As you note, the "consent" objection to bestiality is unconvincing, and not only because animals presumably do not consent to being eaten, but also because "consent" is a legal term that has no objective relevance. In legalese, "consent" is not the same as "willingness". In many jurisdictions, there is an age of consent such that someone below that age can be willing to have sex, but they can't consent to have sex. Obviously nothing magical happens on a person's 18th birthday; they don't magically acquire knew powers of judgment, so this is an arbitrary division put there for legal reasons (when I say "arbitrary" I don't mean that there is no justification for laws about consent; I mean that the dividing line is arbitrary).
As far as I know, even the legal definition doesn't apply to animals, so the notion of a distinction between consent and willingness doesn't even apply in bestiality, and there are certainly cases where animals are willing to engage in sexual activities with humans.
There are other moral arguments for why bestiality is wrong, but those arguments inevitably lead to other things being wrong that people don't want to think are wrong. One argument has to do with proper function and disordered desires. The argument goes like this: our bodies are designed to function in a certain way, and our parts have specific purposes. The digestive/elimination system, for example is designed to nourish the body, but eating is pleasurable even when it is not nourishing, so some people are prone to a disordered desire to eat more than they need. It is morally wrong to give in to this disordered desire.
This position leads to the conclusion that it is wrong to eat more than you need, and it is especially wrong to eat and purge, which abuses both the eating and the elimination functions of your body. Smoking would also be morally wrong because it abuses the function of your lungs.
Sex would be just another example of a bodily function with a specific purpose. Sex has the purpose of propagating the species and of creating male/female emotional bonds (to keep the male around to help the female support the children). This would imply that any sex other than than vaginal intercourse between a bonded male/female pair is immoral. In particular, masturbation and sodomy would be wrong.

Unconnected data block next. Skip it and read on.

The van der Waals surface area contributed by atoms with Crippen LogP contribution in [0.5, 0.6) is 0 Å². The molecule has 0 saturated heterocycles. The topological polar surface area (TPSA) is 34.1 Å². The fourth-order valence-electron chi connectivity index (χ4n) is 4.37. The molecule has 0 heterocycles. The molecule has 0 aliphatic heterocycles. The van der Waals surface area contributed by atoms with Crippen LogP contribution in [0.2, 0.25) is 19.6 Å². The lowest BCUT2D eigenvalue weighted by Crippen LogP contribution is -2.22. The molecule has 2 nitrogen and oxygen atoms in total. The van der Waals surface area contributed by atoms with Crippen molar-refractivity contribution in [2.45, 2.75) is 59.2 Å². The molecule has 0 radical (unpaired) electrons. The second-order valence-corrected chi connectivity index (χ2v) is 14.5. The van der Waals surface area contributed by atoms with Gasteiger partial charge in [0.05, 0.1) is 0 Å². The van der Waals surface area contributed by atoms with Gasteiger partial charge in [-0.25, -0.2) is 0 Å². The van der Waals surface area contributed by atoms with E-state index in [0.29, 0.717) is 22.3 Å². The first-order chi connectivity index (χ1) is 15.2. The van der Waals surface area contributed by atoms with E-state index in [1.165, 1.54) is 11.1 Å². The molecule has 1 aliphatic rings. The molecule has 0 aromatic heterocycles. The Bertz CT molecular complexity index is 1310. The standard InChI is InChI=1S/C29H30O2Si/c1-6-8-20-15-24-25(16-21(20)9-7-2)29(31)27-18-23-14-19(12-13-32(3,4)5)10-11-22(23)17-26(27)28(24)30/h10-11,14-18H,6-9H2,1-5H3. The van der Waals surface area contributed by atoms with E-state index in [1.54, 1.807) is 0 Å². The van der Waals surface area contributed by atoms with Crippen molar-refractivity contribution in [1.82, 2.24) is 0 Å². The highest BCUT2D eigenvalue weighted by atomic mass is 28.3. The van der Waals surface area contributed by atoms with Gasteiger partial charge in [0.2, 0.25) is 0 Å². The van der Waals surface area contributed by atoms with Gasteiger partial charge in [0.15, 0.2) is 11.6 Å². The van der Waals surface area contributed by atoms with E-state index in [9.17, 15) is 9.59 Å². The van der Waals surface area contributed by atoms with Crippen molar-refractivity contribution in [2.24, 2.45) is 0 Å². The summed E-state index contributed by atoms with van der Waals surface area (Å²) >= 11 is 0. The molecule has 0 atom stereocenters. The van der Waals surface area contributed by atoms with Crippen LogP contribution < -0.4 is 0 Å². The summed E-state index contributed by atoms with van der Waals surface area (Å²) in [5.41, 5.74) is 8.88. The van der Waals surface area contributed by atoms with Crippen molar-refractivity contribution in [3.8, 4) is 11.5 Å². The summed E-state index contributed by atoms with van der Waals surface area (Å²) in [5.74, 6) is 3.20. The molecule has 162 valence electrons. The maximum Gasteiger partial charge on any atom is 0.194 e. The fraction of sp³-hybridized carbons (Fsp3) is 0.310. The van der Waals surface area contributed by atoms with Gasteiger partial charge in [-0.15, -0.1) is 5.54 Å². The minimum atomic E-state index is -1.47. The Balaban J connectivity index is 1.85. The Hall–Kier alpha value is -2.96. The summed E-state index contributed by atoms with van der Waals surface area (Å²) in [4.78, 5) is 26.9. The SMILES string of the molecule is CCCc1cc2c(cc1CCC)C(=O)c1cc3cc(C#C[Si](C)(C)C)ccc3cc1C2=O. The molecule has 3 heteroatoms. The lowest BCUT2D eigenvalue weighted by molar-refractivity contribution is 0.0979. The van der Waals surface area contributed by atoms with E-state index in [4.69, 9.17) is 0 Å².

Now, the words "function" and "purpose" don't have any moral implications on their own. The function of a claw hammer is to pound and pull nails, but that doesn't mean it would be immoral to use the claw hammer to break through a wall. Similarly, the function of the sex organs is to reproduce, but that does not mean that it would be immoral to use them for other purposes. Therefore, we need an additional premise or an additional argument to move from function or purpose to moral obligations.
One thing we could do is to have a simple moral axiom (a premise that is just known to be true and is not the conclusion of an argument). If you believe that moral truth is objective and real (as opposed to subjective or reducible to another form of truth), then you have to admit the existence of moral axioms. That is, there are moral truths that are just true; they can't be explained or justified on other grounds.
Most people do believe in moral axioms at some level, although they acknowledge different axioms. Some people believe there is an axiomatic moral obligation to support family members. Others believe that there is an axiomatic moral obligation not to torture people. Others believe that there is an axiomatic moral obligation not to indulge disordered appetites.
If you don't accept that last moral axiom, there are other arguments to justify the prohibition on disordered appetites. These arguments must appeal to some more fundamental moral principle. One example would be an appeal to God's will. The idea is that God designed the human body to function in a certain way, and that we have an obligation to follow God's will.
Another example would be an appeal to the moral axiom that we have an obligation to live our best possible life. Indulging in disordered appetites will have consequences, some we can predict and some that we cannot. These consequences may be physical, emotional, social, or something else, and although we can't be certain the consequences are all bad, we can reasonably assume that doing things that are unnatural will lead to consequences that are against our nature. Indulging these passions, then, is an immorally reckless behavior.